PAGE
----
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Seminar | Materials Science Division

Discovery of Energy Storage Molecular Materials using Quantum Chemistry Guided Active Learning

Intelligent Materials and Process Design Seminar Series

Abstract: Redox flow batteries (RFBs) are a promising technology for stationary energy storage applications due to their flexible design, easy scalability, and low cost. Further improvements in energy density of RFBs requires redox-active material (redoxmer) designs with wider redox potential window, higher solubility, long-term stability, and self-reporting functionality. To accelerate the discovery of redoxmers with desired properties, state-of-the-art active learning methods based on Bayesian optimization (BO) are useful.

In this talk, I will discuss two recent applications of our active learning framework to accelerate the discovery of redoxmer molecules with targeted properties. In the first application, the active learning model was utilized to identify desired homobenzylic ether (HBE) molecules with targeted oxidation potential. The BO successfully identified 42 desired HBEs from a search space of 112,000 candidates after evaluating only 100 molecules using density functional theory (DFT) simulations. In second application, our active learning method was extended to discover redoxmers which satisfy multiple desired properties using multi-objective Bayesian optimization (MBO). With MBO, the Pareto-optimal candidates were identified at least 15 times more efficiently compared to brute force or random selection approach. We anticipate that this active learning technique is general and can be utilized for the discovery of any class of functional materials that satisfies multiple desired property criteria.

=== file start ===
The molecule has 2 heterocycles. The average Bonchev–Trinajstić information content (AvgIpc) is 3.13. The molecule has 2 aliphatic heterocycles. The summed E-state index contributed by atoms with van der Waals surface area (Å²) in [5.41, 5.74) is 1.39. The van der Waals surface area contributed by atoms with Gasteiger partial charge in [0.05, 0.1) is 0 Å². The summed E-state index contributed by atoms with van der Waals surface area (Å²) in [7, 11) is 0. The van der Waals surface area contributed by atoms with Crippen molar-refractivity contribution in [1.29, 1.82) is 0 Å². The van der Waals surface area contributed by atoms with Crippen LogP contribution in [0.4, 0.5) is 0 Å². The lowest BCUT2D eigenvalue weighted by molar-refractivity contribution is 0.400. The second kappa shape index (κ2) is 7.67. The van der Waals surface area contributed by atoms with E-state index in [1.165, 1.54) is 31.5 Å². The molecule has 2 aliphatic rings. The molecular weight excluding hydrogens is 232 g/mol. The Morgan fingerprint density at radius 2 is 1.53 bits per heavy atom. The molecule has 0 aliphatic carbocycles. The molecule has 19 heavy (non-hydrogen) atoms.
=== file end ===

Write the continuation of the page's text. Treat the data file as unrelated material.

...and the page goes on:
Bio: Dr. Garvit Agarwal is a postdoctoral appointee in Materials Science Division (MSD) at Argonne National Laboratory. He is currently working as a part of the Joint Center for Energy Storage Research (JCESR), a DOE energy innovation hub led by Argonne. He received his Ph.D. in Materials Science and Engineering from University of Connecticut in 2019.